At the University of Tokyo, he has developed the world first US-guided needle insertion robot tracking a movable and deformable organ. This was reported in Physics in Medicine and Biololgy in 2004, and has been frequently cited (> 160). While he worked at Kyushu University Hospital in Japan, he developed various customized surgical navigation systems, which were clinically applied in approximately 120 surgeries. These included percutaneous ablation therapies for liver tumors, cochlear implant surgeries, neurosurgeries for gliomas, and dental implant surgeries.
After moving to DGIST which is a research-oriented special university supported by Korean government, he developed a single port surgery robot and its master device for high force transimisson and large workspace as well as a portable, AR-based surgical navigation system, which has been tested in tibia tumor resections and orthognathic surgeries in collaboration with major Korean hospitals, including the Seoul National University Hospital of Bundang, Samsung Seoul Hospital, etc. He is one of a small number of specialists who is familiar with both engineering and clinical medicine.
Until 2016, Prof. Hong has published approximately 42 journal papers including 30 SCI/SCIE papers with impact factors. Six of them are top 10% ranked journal papers. He also submitted or registered 15 domestic and 7 international patents. He has received 9 best paper/presentation awards, in addition to obtaining 10 research funds amounting to approximately 4.5M USD (including planned budgets).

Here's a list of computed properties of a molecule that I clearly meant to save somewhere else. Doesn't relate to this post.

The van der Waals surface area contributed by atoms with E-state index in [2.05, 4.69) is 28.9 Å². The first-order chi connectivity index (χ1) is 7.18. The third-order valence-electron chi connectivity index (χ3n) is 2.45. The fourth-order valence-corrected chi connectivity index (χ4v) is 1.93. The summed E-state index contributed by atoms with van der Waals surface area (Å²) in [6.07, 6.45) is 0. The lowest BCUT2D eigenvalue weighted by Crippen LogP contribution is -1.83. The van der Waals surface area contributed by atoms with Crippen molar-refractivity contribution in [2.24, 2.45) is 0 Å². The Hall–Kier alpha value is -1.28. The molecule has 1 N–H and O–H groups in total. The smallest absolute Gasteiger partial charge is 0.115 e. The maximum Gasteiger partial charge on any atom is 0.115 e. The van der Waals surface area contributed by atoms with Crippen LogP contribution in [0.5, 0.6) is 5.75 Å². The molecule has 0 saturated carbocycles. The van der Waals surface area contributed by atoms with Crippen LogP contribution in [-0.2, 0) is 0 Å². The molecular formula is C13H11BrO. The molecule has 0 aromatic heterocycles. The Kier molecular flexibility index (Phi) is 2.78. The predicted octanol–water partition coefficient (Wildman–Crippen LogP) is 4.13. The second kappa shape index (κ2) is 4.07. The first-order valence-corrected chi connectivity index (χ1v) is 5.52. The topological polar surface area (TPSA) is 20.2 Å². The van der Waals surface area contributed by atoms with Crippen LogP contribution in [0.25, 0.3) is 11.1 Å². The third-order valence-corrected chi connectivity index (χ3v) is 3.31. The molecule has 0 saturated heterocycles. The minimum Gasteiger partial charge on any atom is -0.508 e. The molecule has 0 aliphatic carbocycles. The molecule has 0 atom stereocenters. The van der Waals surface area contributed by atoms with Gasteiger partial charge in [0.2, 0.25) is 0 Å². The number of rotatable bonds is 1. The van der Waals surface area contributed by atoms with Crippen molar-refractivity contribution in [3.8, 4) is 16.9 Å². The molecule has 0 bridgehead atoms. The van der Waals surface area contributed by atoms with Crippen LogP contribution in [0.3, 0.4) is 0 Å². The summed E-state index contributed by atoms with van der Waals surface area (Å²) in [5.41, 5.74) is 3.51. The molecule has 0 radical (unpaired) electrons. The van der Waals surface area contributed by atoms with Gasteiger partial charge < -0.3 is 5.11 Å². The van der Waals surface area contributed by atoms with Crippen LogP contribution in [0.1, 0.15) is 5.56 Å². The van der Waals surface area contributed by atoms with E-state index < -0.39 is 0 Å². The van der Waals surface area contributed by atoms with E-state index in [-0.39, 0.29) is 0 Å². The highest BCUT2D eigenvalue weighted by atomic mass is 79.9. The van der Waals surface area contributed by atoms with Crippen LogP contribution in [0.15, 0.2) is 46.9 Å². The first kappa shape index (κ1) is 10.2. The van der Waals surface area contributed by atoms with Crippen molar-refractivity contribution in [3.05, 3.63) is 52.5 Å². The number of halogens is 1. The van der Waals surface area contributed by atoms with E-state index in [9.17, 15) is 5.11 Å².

Ka-Wai Kwok, University of Hong Kong
- Robot-Assisted Interventions under Intra-Operative MRI-Based Guidance
Advanced surgical robotics has attracted significant research interest in supporting image guidance, even magnetic resonance imaging (MRI) for effective navigation of surgical instruments. In situ effective guidance of access routes to the target anatomy, rendered based on imaging data, can enable a distinct awareness of the position of robotic instrument tip relative to the target anatomy in various types of minimally invasive interventions. Therefore, such MRI-guided robots will rely on real-time processing the co-registration of surgical plan with the imaging data captured during the intervention, as well as computing the relative configuration between the instrument and the anatomy of surgical interest.
This talk will present a compact robotic system capable to operate inside the bore of MRI scanner, as well as its solutions to technical challenges of providing a safe, effective catheter-based surgical manipulation. The proposed image processing system demonstrates its clinical potential of enhanced surgical safety by imposing visual feedback on tele-operated robotic instruments even under large-scale and rapid tissue deformations in soft tissue surgeries, such as cardiac electrophysiology and stereotactic neurosurgery. The ultimate research objective is to enable the operator to perform safe, precise and effective control of robotics instruments with the aid of pre- and intra-operative MRI models. The present work will be timely to bridge the current technical gap between MRI and surgical robotic control.